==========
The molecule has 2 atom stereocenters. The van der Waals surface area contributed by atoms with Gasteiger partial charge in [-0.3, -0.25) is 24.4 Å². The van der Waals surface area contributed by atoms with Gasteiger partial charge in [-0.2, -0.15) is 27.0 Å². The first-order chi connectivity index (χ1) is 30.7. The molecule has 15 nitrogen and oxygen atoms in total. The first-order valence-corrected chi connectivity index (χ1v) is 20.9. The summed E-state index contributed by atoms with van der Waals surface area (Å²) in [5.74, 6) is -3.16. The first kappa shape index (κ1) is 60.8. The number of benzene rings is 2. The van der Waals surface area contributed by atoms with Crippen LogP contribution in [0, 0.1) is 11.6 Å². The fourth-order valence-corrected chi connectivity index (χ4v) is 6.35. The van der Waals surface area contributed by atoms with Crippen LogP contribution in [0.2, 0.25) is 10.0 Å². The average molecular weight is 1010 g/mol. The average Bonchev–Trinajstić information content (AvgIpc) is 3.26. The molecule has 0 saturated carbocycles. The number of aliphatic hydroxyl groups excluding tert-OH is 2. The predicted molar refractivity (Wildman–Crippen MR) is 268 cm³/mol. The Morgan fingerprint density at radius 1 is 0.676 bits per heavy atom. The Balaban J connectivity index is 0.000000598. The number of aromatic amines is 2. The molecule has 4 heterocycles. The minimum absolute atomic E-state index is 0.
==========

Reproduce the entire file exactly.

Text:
The molecule has 2 atom stereocenters. The van der Waals surface area contributed by atoms with Gasteiger partial charge in [-0.3, -0.25) is 24.4 Å². The van der Waals surface area contributed by atoms with Gasteiger partial charge in [-0.2, -0.15) is 27.0 Å². The first-order chi connectivity index (χ1) is 30.7. The molecule has 15 nitrogen and oxygen atoms in total. The first-order valence-corrected chi connectivity index (χ1v) is 20.9. The summed E-state index contributed by atoms with van der Waals surface area (Å²) in [5.74, 6) is -3.16. The first kappa shape index (κ1) is 60.8. The number of benzene rings is 2. The van der Waals surface area contributed by atoms with Crippen LogP contribution in [0, 0.1) is 11.6 Å². The fourth-order valence-corrected chi connectivity index (χ4v) is 6.35. The van der Waals surface area contributed by atoms with Crippen LogP contribution in [0.2, 0.25) is 10.0 Å². The average molecular weight is 1010 g/mol. The average Bonchev–Trinajstić information content (AvgIpc) is 3.26. The molecule has 0 saturated carbocycles. The number of aliphatic hydroxyl groups excluding tert-OH is 2. The predicted molar refractivity (Wildman–Crippen MR) is 268 cm³/mol. The Morgan fingerprint density at radius 1 is 0.676 bits per heavy atom. The Balaban J connectivity index is 0.000000598. The number of aromatic amines is 2. The molecule has 4 heterocycles. The minimum absolute atomic E-state index is 0.